Enough Of The Commitees

Sun, 1 Nov 2009 Source: The Catalyst

Upon assumption of office, the ruling National Democratic Congress (NDC), in line with its manifesto promises, embarked on a mission to scrutinize some acts of the New Patriotic Party (NPP) for Ghanaians to know the facts behind the scenes.

The Ghana@50 Commission, among others, was set up to delve into the way the NPP handled state funds entrusted to them. What was a legitimate course to find out the truth, has now become a modus operandi of the NDC whenever a problem crops up. Hardly a day passes without the formation of a new committee or commission to look into one thing or the other. Committee to probe Vodafone deal, Committee for Ghana Water Company and Aqua Vitens Rand Ltd (AVRL) and the list continues. When fire engulfed the Ministry of Foreign building, Ghanaians were surprised to hear of the formation of another committee to investigate the cause of the inferno.

Much as there is nothing wrong with the formation of such committees, it appears the government is undermining the importance of some state institutions mandated to carry out some specific duties in the country. The Commission on Human Rights and Administrative Justice (CHRAJ), the Serious Fraud Office (SFO), the Bureau of National Investigations (BNI), the Police Service and the Fire Service are statutory institutions with the requisite skills and experience to handle various aspects of national investigations. It is therefore surprising that these institutions have been by-passed in the investigation processes such committees are carrying out.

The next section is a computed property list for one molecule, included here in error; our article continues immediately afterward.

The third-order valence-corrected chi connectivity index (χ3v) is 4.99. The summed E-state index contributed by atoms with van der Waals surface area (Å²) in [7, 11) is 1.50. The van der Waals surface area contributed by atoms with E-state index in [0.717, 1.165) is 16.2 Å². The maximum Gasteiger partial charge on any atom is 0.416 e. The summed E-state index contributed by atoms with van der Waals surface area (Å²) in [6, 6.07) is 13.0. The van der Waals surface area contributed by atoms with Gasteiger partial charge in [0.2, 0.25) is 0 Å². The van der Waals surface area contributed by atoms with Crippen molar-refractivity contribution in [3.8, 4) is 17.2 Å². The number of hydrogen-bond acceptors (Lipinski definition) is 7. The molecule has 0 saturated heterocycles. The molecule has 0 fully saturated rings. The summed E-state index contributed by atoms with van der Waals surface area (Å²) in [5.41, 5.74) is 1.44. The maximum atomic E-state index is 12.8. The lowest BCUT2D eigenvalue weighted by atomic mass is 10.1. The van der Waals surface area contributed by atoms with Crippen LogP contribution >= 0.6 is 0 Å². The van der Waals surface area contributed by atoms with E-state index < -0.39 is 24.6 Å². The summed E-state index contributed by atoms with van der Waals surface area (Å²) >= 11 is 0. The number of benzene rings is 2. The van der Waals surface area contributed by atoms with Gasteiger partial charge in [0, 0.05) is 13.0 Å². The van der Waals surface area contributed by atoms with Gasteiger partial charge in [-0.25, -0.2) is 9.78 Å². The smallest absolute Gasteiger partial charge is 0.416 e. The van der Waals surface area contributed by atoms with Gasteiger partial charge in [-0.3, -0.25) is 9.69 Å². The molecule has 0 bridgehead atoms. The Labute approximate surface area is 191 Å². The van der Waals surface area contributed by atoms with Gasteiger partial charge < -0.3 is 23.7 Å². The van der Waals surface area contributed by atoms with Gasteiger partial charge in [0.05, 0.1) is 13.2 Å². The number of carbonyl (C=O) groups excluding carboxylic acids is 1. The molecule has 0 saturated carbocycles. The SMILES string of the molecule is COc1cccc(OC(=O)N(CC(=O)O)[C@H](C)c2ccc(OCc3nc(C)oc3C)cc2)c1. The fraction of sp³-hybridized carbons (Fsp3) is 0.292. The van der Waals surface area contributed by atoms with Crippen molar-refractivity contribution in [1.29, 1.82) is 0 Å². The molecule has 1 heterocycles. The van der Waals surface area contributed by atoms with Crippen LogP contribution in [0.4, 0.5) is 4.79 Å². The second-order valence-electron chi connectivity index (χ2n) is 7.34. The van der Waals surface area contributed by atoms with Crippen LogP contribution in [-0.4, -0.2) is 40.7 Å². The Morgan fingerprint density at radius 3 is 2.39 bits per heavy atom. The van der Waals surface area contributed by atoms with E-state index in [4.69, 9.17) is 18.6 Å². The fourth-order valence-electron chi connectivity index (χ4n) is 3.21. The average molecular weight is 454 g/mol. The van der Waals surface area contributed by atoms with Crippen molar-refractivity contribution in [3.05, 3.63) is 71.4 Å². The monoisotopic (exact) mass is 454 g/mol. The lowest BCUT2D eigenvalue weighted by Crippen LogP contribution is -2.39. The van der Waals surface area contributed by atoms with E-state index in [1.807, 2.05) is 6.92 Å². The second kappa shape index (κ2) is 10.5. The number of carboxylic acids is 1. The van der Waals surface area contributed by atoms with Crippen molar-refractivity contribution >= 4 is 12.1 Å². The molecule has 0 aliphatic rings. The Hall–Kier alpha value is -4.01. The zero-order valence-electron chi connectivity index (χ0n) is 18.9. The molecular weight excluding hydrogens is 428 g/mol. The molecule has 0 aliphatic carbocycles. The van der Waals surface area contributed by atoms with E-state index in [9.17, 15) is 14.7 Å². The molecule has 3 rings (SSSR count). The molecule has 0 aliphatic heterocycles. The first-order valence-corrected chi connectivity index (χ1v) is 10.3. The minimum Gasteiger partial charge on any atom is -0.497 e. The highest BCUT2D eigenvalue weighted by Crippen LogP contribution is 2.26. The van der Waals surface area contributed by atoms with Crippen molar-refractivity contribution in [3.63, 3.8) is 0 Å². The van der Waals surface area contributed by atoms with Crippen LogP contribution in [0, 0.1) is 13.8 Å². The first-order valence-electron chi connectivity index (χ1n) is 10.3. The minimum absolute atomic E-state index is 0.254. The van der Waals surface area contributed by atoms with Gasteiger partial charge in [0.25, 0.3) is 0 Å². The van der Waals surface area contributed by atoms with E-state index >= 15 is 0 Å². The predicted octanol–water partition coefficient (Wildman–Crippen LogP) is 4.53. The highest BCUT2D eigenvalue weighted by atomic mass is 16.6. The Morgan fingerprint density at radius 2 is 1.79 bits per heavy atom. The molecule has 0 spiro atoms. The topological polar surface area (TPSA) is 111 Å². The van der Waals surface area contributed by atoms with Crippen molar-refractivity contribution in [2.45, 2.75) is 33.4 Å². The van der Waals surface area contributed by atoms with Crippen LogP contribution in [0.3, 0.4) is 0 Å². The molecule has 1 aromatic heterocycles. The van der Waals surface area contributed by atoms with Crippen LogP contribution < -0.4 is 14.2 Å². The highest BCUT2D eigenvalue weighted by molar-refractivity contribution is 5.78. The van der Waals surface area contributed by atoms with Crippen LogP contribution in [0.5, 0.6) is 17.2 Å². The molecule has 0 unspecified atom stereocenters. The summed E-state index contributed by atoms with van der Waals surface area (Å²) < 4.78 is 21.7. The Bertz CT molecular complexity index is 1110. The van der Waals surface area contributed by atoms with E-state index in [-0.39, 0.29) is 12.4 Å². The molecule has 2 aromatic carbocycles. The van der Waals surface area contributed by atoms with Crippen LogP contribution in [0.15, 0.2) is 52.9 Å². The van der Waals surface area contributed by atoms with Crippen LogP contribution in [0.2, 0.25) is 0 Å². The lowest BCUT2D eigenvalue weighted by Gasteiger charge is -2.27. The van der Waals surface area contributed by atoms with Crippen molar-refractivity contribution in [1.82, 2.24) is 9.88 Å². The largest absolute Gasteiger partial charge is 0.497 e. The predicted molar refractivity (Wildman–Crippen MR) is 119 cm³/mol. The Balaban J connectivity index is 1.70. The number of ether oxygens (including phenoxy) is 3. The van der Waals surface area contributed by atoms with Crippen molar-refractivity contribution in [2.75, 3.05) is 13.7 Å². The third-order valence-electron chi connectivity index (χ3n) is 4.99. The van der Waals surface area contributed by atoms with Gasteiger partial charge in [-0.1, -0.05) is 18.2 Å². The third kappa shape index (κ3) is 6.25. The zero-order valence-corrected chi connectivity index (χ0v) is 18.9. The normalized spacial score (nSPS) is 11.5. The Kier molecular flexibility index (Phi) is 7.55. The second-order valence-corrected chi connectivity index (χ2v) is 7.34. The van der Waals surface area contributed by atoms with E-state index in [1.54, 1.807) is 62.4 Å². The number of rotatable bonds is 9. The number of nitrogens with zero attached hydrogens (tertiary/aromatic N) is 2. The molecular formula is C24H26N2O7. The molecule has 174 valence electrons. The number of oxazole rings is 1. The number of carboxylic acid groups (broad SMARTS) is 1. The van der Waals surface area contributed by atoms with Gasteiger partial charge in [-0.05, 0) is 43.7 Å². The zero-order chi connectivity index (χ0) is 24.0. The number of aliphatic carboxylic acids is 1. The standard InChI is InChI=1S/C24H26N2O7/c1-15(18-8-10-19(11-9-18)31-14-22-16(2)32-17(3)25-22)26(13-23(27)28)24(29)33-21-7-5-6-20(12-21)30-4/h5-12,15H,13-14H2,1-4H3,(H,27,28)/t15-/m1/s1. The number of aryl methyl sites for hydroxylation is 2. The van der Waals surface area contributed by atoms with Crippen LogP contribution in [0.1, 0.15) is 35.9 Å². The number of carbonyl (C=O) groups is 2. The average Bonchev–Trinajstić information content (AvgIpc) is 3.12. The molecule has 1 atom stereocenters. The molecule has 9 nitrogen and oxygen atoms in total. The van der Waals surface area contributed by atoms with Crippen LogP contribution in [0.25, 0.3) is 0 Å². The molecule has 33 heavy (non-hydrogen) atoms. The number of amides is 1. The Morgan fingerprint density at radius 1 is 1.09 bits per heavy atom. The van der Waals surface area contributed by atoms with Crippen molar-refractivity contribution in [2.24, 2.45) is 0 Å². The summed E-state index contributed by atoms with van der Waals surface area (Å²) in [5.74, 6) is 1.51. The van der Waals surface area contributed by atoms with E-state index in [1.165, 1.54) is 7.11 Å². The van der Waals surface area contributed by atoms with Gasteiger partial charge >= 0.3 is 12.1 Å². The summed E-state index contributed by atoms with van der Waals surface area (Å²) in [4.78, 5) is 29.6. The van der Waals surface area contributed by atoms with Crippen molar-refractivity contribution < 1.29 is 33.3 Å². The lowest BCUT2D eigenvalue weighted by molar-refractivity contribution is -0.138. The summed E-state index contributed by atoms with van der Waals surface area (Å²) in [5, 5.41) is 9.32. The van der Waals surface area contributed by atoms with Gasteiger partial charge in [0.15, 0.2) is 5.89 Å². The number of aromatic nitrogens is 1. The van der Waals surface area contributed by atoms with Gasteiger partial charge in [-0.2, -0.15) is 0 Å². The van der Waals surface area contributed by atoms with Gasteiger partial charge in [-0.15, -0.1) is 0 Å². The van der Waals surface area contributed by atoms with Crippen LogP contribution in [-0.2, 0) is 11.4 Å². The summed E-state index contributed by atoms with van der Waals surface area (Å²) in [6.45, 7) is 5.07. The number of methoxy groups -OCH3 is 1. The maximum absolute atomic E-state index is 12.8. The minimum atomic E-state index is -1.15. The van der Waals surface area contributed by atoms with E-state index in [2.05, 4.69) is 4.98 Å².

For instance, in the case of the Foreign Affairs building fire, the Fire Service can carry out their inquiry on the cause of the fire whilst the Police Service deals with the criminal aspect of it, that is, if there is any suspicion of foul play.

It is by making these institutions work that they gain the requisite experience to handle bigger cases; they would also get the opportunity of identifying their weaknesses in the course of their work for the necessary remedies to be applied. Forming of committees or commissions for any problem that comes up would not help these statutory institutions. They could be made to consult professionals in certain fields if they lack the knowledge, but to sideline them for committees and commissions at the least occurrence of an incident is an indictment on them and a vote of ‘no confidence.’

Let us empower the CHRAJs, SFOs, the Police Service and the likes to carry out their mandate with the authority they are constitutionally given. Enough of the Committees and Commissions!!!

Columnist: The Catalyst